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Social policies, separation, and second birth spacing in Western Europe

Michaela Kreyenfeld, Esther Geisler, Teresa Castro Martín, Tina Hannemann, Valerie Heintz-Martin, Marika Jalovaara, Hill Kulu, Silvia Meggiolaro, Dimitri Mortelmans, Inge Pasteels, Marta Seiz and Anne Solaz ()
Additional contact information
Michaela Kreyenfeld: Hertie School of Governance
Esther Geisler: Hertie School of Governance
Teresa Castro Martín: Consejo Superior de Investigaciones Científicas (CSIC)
Tina Hannemann: University of Manchester
Valerie Heintz-Martin: Deutsches Jugendinstitut (DJI)
Marika Jalovaara: Turun Yliopisto (University of Turku)
Hill Kulu: University of St Andrews
Silvia Meggiolaro: Università degli Studi di Padova (UNIPD)
Dimitri Mortelmans: Universiteit Antwerpen
Inge Pasteels: Hogeschool PXL
Marta Seiz: Universidad Nacional de Educación a Distancia (UNED)

Demographic Research, 2017, vol. 37, issue 37, 1245-1274

Abstract: Objective: This paper studies postseparation fertility behavior. The aim is to investigate whether, and if so how, separation affects second birth spacing in Western European countries. Methods: This analysis makes use of rich survey data from Belgium, France, Germany, Italy, Spain, and the United Kingdom, as well as from Finnish register data. We thus cover the behavior of a large proportion of the population of Western Europe. We also use descriptive measures, such as Kaplan‒Meier survival functions and cumulative incidence curves. In the multivariate analysis, we employ event history modeling to show how education relates to postseparation fertility behavior. Results: There are large differences in postseparation fertility behavior across European countries. For Spain and Italy, we find that only a negligibly small proportion of the population have a second child after separating from the other parent of the firstborn child. The countries with the highest proportion of second children with a new partner are the United Kingdom, Germany, and Finland. In all countries, separation after first birth leads to a sharp increase in the birth interval between first and second births. Contribution: Our study is a contribution to the demographic literature that aims at understanding birth spacing patterns in Western Europe. Furthermore, we draw attention to the role of postseparation policies in explaining country differences in fertility behavior in contemporary societies.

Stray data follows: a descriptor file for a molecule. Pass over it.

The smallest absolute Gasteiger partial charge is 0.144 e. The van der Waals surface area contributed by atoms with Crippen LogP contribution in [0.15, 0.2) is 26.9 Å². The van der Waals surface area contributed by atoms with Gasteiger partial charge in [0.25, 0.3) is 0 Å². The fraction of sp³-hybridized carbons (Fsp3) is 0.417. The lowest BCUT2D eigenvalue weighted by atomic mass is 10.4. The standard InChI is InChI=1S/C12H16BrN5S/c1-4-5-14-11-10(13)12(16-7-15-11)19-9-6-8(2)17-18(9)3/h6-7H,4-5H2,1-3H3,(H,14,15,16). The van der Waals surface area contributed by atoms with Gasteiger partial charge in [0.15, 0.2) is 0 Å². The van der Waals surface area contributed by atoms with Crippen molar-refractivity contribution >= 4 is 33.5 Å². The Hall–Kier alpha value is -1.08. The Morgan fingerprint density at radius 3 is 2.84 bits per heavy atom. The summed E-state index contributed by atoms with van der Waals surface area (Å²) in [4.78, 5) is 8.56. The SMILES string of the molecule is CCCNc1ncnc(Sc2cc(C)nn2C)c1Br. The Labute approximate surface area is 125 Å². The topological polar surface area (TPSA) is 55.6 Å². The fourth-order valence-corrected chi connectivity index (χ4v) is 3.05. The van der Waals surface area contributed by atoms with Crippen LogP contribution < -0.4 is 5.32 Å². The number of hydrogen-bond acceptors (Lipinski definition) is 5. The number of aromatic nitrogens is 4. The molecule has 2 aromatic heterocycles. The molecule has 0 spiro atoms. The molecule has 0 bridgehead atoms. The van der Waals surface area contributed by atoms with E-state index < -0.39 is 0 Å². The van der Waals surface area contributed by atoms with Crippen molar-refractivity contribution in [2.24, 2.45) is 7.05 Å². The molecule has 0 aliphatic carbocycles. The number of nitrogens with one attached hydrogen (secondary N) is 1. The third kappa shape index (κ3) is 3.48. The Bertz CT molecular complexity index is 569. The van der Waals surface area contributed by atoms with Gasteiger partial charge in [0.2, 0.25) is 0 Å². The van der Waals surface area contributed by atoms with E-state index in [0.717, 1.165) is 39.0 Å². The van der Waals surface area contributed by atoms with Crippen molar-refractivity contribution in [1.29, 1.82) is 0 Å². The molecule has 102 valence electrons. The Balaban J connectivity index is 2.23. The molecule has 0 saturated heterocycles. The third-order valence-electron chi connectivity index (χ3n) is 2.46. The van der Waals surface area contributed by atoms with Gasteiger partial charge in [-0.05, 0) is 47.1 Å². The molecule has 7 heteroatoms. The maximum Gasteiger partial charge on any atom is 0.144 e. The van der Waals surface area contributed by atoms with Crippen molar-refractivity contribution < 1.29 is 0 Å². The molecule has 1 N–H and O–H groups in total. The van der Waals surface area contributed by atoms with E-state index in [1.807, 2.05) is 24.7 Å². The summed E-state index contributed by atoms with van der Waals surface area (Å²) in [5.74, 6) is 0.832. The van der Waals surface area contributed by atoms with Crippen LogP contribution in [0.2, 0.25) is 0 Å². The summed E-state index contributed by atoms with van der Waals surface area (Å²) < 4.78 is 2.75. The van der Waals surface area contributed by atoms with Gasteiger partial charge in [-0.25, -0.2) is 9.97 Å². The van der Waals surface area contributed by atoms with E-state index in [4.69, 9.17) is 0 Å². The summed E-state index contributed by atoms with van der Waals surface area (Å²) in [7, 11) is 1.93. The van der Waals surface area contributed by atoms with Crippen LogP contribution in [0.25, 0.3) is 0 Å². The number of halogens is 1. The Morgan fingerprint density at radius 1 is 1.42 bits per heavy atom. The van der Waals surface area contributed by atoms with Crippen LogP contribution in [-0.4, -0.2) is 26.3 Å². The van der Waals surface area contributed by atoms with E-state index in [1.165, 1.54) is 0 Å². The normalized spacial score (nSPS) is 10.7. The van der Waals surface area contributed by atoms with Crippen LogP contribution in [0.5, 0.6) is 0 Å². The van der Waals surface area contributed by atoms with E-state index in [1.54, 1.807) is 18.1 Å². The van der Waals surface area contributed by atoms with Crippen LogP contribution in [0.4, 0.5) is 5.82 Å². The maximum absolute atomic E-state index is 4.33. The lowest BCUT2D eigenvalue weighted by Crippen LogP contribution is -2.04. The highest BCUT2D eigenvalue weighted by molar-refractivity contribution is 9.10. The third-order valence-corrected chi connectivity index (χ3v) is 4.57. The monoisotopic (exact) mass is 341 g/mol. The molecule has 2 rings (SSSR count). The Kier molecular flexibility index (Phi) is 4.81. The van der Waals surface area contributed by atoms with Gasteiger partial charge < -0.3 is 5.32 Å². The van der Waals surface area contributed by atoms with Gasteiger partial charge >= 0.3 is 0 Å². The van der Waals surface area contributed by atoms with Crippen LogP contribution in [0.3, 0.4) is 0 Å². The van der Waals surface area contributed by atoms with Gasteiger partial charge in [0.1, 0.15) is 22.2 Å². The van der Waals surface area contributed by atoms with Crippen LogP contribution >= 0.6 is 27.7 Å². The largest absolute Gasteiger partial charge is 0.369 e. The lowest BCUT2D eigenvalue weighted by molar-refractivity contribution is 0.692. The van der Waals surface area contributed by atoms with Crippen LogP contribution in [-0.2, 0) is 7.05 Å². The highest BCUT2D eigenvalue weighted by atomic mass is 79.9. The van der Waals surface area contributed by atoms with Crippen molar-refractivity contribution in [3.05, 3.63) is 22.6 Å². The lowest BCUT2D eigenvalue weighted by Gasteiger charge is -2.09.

Keywords: fertility; stepfamily fertility; multipartnered fertility; event history (search for similar items in EconPapers)
JEL-codes: J1 Z0 (search for similar items in EconPapers)
Date: 2017
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DOI: 10.4054/DemRes.2017.37.37

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